7 Reasons Why Lawyers Don’t Retire When They Could

You have probably noticed a reluctance among lawyers to retire, with many continuing to practice law well past retirement age. Despite society’s conception of the natural retirement age being in the mid-60s, today, many people don’t consider themselves old past that age because they are healthy, fit, and energetic.

This and several other reasons are why many even refuse to discuss their retirement. So what are these reasons, and how can you overcome them, retire, and still find a meaningful way to contribute?

1.      Fearing Their Loss of Identity

For many lawyers who have reached retirement age, one of the most significant contributing factors to avoiding withdrawal is fear of losing their professional identity. Building a successful law firm takes many years, and it’s hard for them to step away from their profession and success. However, their legal identity completes them in every sphere and contributes to their standing in society.

This fear can easily be alleviated as you approach the age of retirement by taking an inventory of your personal life. This will help you find fulfilling replacements for legal work that will include intellectual stimulation, creativity, physical activities, and social life. These activities all give you a sense of purpose and usefulness that can be as fulfilling as the law.

2.      Fear Feeling Irrelevant

A fear of feeling irrelevant is not unnatural among lawyers. During a legal career, law practitioners face some challenging cases. This anticipation of winning a claim for a client is both daunting and exciting, the type of thrill that is not easy to replace.

If you are scared of leaving this behind, perhaps the best way to stay relevant is to reinvent yourself. Your knowledge and experience can prove helpful in many ways within your community, whether you decide to volunteer, take on freelance work, become an activist, or even take pro bono cases on your own or through legal services.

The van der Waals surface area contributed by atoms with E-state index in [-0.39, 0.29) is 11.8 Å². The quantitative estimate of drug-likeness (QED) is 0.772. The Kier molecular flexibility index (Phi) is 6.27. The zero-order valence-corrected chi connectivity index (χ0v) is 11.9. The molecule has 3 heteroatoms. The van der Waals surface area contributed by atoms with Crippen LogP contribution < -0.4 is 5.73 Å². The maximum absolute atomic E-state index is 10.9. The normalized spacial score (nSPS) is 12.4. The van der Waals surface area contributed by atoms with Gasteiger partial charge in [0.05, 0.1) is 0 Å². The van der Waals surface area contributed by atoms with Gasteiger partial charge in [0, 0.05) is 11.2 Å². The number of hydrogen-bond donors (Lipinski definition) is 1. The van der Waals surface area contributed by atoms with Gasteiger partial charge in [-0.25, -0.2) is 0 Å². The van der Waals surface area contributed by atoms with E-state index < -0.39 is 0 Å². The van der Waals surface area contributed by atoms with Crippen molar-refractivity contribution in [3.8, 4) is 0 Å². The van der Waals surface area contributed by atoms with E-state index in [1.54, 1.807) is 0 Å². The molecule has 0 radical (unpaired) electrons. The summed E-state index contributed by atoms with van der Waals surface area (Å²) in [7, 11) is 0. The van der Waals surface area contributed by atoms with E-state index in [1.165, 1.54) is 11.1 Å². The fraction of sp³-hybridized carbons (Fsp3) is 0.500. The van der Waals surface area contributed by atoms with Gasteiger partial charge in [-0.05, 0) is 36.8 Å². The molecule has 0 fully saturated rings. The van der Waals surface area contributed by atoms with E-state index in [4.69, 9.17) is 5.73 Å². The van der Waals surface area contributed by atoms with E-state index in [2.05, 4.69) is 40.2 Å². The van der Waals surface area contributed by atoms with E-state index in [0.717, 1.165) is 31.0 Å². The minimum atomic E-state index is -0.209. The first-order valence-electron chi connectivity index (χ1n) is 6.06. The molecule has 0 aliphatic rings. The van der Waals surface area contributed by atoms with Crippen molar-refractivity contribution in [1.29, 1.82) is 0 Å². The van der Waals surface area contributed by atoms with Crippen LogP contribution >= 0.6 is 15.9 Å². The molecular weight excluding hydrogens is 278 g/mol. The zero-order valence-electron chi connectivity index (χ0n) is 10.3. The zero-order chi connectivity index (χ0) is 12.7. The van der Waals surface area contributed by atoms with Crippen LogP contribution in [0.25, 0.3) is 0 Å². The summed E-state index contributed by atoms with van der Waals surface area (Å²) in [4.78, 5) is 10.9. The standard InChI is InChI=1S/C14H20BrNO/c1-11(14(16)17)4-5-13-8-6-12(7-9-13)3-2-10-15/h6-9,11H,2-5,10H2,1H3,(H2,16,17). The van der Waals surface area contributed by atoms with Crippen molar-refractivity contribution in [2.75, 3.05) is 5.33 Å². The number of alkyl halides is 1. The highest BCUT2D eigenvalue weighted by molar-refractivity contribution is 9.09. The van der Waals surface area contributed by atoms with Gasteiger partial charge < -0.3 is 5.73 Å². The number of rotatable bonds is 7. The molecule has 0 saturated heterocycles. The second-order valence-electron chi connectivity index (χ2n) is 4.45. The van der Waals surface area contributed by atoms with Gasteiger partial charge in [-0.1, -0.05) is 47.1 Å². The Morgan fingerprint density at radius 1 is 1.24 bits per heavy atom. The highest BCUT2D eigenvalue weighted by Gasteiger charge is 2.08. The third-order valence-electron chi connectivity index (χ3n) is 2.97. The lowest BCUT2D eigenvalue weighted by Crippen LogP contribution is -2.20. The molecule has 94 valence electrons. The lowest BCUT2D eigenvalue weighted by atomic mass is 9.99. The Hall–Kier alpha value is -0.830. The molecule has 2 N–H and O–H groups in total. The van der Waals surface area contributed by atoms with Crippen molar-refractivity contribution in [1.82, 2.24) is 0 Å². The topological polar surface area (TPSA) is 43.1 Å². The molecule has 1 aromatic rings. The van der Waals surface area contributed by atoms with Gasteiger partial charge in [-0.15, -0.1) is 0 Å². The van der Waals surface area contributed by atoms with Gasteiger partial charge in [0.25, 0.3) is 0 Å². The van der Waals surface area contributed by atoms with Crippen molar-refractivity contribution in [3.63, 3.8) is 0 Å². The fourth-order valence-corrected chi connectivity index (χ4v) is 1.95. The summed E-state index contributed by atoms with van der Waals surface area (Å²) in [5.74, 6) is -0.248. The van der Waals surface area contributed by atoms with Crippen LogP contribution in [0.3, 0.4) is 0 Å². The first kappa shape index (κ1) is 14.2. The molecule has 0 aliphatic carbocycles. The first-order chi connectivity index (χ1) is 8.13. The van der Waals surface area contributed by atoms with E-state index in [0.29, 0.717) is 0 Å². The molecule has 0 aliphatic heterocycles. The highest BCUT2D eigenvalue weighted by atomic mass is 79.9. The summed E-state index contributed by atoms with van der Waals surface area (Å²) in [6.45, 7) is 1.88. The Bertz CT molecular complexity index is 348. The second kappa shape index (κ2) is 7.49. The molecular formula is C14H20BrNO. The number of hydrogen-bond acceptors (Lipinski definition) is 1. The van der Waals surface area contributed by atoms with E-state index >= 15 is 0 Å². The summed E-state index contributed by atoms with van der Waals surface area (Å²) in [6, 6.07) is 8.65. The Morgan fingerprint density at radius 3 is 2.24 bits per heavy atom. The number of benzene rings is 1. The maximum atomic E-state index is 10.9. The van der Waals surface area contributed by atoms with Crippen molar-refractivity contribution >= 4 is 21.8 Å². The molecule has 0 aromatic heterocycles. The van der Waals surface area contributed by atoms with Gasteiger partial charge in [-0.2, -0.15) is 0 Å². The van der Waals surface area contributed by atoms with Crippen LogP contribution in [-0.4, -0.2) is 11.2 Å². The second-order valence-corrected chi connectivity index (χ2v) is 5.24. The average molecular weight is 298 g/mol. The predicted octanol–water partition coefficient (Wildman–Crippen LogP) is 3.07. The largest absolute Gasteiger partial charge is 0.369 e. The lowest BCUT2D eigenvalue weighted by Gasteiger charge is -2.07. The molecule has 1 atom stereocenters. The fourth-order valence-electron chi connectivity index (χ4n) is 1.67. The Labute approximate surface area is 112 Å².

3.      Impact on the Law Firm

Often, older lawyers are scared that their retirement may impact their law firm negatively. However, the habit of arriving at work every day and the daily associations with staff members and clients are fulfilling.

As you face these worries, consider that there are probably others in the firm, like your trusted paralegal, that might also be considering retirement and putting it off while waiting for you to decide. Additionally, younger people in your firm have been watching and learning, so assume that they can successfully take on your duties. Don’t put off discussing the future with everyone at the firm.

4.      Fear of Change

Change causes fear in most people, but it can only be reduced if addressed. So think about why you fear the changes retirement will bring and replace it with a bucket list of exciting experiences your obligations have denied you.

5.      Easier to Stay Put

Sometimes, inertia keeps us from planning our retirement, so we remain comfortable with keeping to the same routine.

The best way to feel the pleasures retirement can offer you is to ease into it with extended breaks once in a while. You can also start working fewer days a week. Once you see how great it feels to take time to do other things, you will probably look forward to having more time to yourself.

6. Haven’t Thought About a Successor

Many lawyers find the thought of retirement daunting because they haven’t planned for someone to take over from them. However, succession planning has many benefits for your firm and its clients. Plan early by identifying the person you want to succeed you, and start the process of training them into taking over from you someday.

7. Can’t Afford to Retire

Lawyers in solo practices often neglect financial planning for retirement. This means they have to work because they cannot afford to retire. It is never too late to start planning for retirement, but the younger you are, the better.


Whatever your reasons for not wanting to retire, carefully consider your motivations. You might be surprised that you can balance retirement with something more fulfilling, whether in another field of law, outside the law, or just filling your time with leisure and other recreational activities.